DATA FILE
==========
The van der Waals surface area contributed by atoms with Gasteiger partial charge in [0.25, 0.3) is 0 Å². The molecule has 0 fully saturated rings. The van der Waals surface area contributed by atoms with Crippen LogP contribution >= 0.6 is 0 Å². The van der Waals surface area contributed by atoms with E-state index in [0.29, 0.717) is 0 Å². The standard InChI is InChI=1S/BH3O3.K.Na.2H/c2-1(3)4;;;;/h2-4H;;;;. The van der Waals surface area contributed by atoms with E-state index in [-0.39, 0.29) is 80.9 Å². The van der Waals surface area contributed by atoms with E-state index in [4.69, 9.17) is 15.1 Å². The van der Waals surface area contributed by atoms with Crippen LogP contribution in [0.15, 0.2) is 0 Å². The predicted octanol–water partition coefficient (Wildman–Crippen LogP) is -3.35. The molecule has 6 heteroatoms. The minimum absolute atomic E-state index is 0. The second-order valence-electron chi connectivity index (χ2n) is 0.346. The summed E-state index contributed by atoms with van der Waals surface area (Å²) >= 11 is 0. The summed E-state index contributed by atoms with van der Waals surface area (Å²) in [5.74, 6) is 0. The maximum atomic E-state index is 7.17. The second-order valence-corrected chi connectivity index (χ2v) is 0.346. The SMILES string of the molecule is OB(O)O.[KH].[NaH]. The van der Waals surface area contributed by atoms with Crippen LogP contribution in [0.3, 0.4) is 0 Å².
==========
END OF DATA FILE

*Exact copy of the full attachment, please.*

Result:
The van der Waals surface area contributed by atoms with Gasteiger partial charge in [0.25, 0.3) is 0 Å². The molecule has 0 fully saturated rings. The van der Waals surface area contributed by atoms with Crippen LogP contribution >= 0.6 is 0 Å². The van der Waals surface area contributed by atoms with E-state index in [0.29, 0.717) is 0 Å². The standard InChI is InChI=1S/BH3O3.K.Na.2H/c2-1(3)4;;;;/h2-4H;;;;. The van der Waals surface area contributed by atoms with E-state index in [-0.39, 0.29) is 80.9 Å². The van der Waals surface area contributed by atoms with E-state index in [4.69, 9.17) is 15.1 Å². The van der Waals surface area contributed by atoms with Crippen LogP contribution in [0.15, 0.2) is 0 Å². The predicted octanol–water partition coefficient (Wildman–Crippen LogP) is -3.35. The molecule has 6 heteroatoms. The minimum absolute atomic E-state index is 0. The second-order valence-electron chi connectivity index (χ2n) is 0.346. The summed E-state index contributed by atoms with van der Waals surface area (Å²) >= 11 is 0. The summed E-state index contributed by atoms with van der Waals surface area (Å²) in [5.74, 6) is 0. The maximum atomic E-state index is 7.17. The second-order valence-corrected chi connectivity index (χ2v) is 0.346. The SMILES string of the molecule is OB(O)O.[KH].[NaH]. The van der Waals surface area contributed by atoms with Crippen LogP contribution in [0.3, 0.4) is 0 Å².